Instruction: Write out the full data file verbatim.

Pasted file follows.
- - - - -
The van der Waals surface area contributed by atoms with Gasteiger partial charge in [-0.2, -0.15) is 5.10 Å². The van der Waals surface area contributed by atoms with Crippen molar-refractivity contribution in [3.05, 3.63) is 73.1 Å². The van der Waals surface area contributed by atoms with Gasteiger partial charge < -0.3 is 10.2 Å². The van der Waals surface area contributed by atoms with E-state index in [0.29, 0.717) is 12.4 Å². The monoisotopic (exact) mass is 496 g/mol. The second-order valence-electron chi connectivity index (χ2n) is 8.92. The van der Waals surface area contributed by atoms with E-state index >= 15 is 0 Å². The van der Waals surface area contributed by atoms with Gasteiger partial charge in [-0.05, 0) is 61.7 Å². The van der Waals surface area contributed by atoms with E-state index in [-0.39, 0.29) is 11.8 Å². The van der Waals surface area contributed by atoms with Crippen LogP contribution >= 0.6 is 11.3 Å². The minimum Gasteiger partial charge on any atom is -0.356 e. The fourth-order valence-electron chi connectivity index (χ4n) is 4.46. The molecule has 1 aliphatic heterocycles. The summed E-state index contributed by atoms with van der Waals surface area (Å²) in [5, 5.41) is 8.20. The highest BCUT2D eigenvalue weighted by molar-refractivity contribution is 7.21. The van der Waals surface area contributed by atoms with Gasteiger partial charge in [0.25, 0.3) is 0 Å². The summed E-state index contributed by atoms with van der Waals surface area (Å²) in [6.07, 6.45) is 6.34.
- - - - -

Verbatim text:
The van der Waals surface area contributed by atoms with Gasteiger partial charge in [-0.2, -0.15) is 5.10 Å². The van der Waals surface area contributed by atoms with Crippen molar-refractivity contribution in [3.05, 3.63) is 73.1 Å². The van der Waals surface area contributed by atoms with Gasteiger partial charge < -0.3 is 10.2 Å². The van der Waals surface area contributed by atoms with E-state index in [0.29, 0.717) is 12.4 Å². The monoisotopic (exact) mass is 496 g/mol. The second-order valence-electron chi connectivity index (χ2n) is 8.92. The van der Waals surface area contributed by atoms with E-state index >= 15 is 0 Å². The van der Waals surface area contributed by atoms with Gasteiger partial charge in [-0.05, 0) is 61.7 Å². The van der Waals surface area contributed by atoms with E-state index in [-0.39, 0.29) is 11.8 Å². The van der Waals surface area contributed by atoms with Crippen LogP contribution >= 0.6 is 11.3 Å². The minimum Gasteiger partial charge on any atom is -0.356 e. The fourth-order valence-electron chi connectivity index (χ4n) is 4.46. The molecule has 1 aliphatic heterocycles. The summed E-state index contributed by atoms with van der Waals surface area (Å²) in [5, 5.41) is 8.20. The highest BCUT2D eigenvalue weighted by molar-refractivity contribution is 7.21. The van der Waals surface area contributed by atoms with Gasteiger partial charge in [0.25, 0.3) is 0 Å². The summed E-state index contributed by atoms with van der Waals surface area (Å²) in [6.07, 6.45) is 6.34.